Project Veritas is an American far-right activist group founded by James O’Keefe in 2010. The group produces deceptively edited videos of its undercover operations, which use secret recordings in an effort to discredit mainstream media organizations and progressive groups. Project Veritas also uses entrapment to generate bad publicity for its targets, and has propagated disinformation and conspiracy theories in its videos and operations.
Targets of Project Veritas include Planned Parenthood, the Association of Community Organizations for Reform Now (ACORN), NPR, CNN, and The Washington Post. In 2009, Project Veritas associates published misleading videos that depicted ACORN employees providing advice on concealing illegal activity, causing ACORN to shut down after losing funding; ACORN was cleared of wrongdoing by the Attorney General of California in 2010, and the associates paid a total of $150,000 in settlements to an ACORN employee who sued for defamation. NPR CEO Vivian Schiller resigned in 2013 after Project Veritas released a deceptively edited video portraying another NPR executive making controversial comments about the Tea Party movement and NPR’s federal funding. Project Veritas unsuccessfully attempted to mislead The Washington Post into publishing false information about the Roy Moore sexual misconduct allegations in 2017; the Post won a Pulitzer Prize after uncovering the operation.
As a non-governmental organization, Project Veritas is financed by conservative fund Donors Trust (which provided over $6.6 million from 2011 to 2019) and other supporters including the Donald J. Trump Foundation. In 2020, The New York Times published an exposé detailing Project Veritas’ use of spies recruited by Erik Prince, to infiltrate “Democratic congressional campaigns, labor organizations and other groups considered hostile to the Trump agenda”. The Times piece notes O’Keefe’s and Prince’s close links to the Trump administration, and details contributions such as a $1 million transfer of funds from an undisclosed source to support their work. The findings were based in part on discovery documents in a case brought by the American Federation of Teachers, Michigan, which had been infiltrated by Project Veritas.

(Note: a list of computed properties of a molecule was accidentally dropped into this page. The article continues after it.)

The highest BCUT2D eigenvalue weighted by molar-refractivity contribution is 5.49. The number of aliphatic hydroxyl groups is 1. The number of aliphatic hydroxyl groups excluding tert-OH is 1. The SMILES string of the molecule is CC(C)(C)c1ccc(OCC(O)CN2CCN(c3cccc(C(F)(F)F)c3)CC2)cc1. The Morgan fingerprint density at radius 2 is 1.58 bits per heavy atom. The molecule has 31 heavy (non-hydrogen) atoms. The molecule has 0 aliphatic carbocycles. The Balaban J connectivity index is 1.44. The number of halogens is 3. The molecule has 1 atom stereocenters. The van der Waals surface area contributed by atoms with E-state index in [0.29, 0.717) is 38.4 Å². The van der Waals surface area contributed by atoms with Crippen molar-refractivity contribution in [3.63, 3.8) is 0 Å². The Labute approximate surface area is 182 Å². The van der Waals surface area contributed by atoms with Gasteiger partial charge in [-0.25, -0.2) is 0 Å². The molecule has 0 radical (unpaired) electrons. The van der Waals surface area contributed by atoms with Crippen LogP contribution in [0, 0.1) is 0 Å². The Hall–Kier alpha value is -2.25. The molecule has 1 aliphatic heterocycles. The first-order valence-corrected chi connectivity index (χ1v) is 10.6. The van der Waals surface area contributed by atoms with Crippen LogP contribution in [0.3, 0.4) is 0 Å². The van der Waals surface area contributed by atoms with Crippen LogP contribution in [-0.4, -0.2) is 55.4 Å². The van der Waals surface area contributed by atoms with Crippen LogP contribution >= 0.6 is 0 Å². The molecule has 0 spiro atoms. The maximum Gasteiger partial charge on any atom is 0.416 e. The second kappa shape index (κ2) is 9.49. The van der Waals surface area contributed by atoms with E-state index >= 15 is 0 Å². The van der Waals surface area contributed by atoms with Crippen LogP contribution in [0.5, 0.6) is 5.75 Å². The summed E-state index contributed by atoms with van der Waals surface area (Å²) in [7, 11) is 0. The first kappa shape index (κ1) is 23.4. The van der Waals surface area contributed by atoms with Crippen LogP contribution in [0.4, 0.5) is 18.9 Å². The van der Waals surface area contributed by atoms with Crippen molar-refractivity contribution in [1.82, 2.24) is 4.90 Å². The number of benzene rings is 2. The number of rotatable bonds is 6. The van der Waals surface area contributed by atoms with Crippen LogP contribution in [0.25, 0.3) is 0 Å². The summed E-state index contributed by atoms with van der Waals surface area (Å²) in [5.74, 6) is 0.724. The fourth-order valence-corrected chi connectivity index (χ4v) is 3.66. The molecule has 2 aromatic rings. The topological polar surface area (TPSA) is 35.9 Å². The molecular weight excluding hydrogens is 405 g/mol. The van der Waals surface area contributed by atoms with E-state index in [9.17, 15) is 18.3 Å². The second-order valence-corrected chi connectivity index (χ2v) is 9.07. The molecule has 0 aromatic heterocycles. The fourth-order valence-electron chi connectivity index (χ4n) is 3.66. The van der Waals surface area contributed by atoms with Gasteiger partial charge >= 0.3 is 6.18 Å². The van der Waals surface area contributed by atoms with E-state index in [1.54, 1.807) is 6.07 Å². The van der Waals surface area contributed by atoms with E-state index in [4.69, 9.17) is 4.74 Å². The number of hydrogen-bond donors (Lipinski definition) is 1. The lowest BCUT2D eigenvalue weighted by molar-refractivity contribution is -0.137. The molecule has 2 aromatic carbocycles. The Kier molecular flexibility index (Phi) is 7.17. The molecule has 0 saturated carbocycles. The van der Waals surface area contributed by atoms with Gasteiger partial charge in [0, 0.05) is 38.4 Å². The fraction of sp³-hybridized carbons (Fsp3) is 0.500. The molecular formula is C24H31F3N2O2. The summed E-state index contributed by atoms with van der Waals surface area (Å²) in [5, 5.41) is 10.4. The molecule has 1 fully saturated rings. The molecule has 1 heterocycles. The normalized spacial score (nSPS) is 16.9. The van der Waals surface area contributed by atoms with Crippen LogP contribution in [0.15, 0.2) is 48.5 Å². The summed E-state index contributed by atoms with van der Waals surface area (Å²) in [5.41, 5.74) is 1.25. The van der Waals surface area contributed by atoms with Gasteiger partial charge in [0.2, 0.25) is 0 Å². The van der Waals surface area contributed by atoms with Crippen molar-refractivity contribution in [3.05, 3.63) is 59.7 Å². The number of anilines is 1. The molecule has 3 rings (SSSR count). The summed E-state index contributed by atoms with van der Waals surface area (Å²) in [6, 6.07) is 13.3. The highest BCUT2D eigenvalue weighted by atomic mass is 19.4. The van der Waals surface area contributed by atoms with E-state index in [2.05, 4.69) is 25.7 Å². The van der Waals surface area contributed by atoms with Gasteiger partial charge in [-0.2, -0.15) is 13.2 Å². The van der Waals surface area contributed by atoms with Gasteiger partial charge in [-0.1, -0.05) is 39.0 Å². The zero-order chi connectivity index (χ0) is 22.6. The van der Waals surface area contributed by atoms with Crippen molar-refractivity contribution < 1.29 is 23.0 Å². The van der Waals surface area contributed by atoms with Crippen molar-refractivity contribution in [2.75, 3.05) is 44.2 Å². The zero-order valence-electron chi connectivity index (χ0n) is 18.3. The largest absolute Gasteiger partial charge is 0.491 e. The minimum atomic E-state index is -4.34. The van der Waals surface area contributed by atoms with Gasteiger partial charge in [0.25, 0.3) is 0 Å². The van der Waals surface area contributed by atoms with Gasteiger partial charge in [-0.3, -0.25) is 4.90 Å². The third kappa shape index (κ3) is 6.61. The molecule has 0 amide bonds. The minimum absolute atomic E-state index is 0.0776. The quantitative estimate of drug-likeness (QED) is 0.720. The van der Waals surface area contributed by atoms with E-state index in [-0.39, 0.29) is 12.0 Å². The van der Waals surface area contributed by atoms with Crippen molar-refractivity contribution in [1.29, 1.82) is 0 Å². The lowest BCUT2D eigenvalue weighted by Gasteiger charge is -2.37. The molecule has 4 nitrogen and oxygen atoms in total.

FBI RAIDS New York apartments linked to Project Veritas in investigation into how Ashley Biden’s personal diary was stolen and published online in the week before the 2020 election
- The FBI searched two homes, one in New York and one in Westchester County
- The addresses were linked to the conservative website Project Veritas
- Founder James O’Keefe confirmed the searches in a video on Friday
- He said Project Veritas received the diary from a ‘tipster’ and they tried to give it back to the first family
- In October, Ashley Biden reported multiple items had been stolen in a burglary
- Trump’s DOJ then launched an investigation under AG Bill Barr
Published: 19:14 GMT, 5 November 2021 | Updated: 18:39 GMT, 6 November 2021
The FBI conducted a raid on the apartment of Project Veritas operative Spencer Meads and the conservative outlet’s Westchester office after it obtained a stolen diary from President Biden’s daughter Ashley in the week before the 2020 election.
Project Veritas did not publish the diary, as founder James O’Keefe said in a video released Friday that the group could not confirm the authenticity of the diary, its belonging to Ashley Biden or that the contents of the diary were truthful.
The investigation, ordered by the Department of Justice (DOJ), was carried out by both federal investigators and federal prosecutors in Manhattan, according to the New York Times.
O’Keefe said Project Veritas had been offered the diary by tipsters who said that the then-Democratic candidate’s daughter left it in a room where she stayed and the tipsters stayed after she departed. O’Keefe said that the tipsters said they were shopping it around to other outlets to see who would offer money for it.
O’Keefe then claimed that once they got ahold of the journal, they attempted to return it to an attorney representing Ashley. The attorney refused to authenticate the diary, so he said they then turned it into law enforcement.
But another conservative news site did publish the full 112-page diary, on Oct. 28, 2020, one week before the election. It was largely ignored by media and other conservative news sites that were likely skeptical of its authenticity. The Department of Justice’s involvement, however, boosts the likelihood that the writings are genuinely those of the first daughter.
The website claimed to have obtained the diary from a whistleblower who worked for a media organization that had declined to publish the story.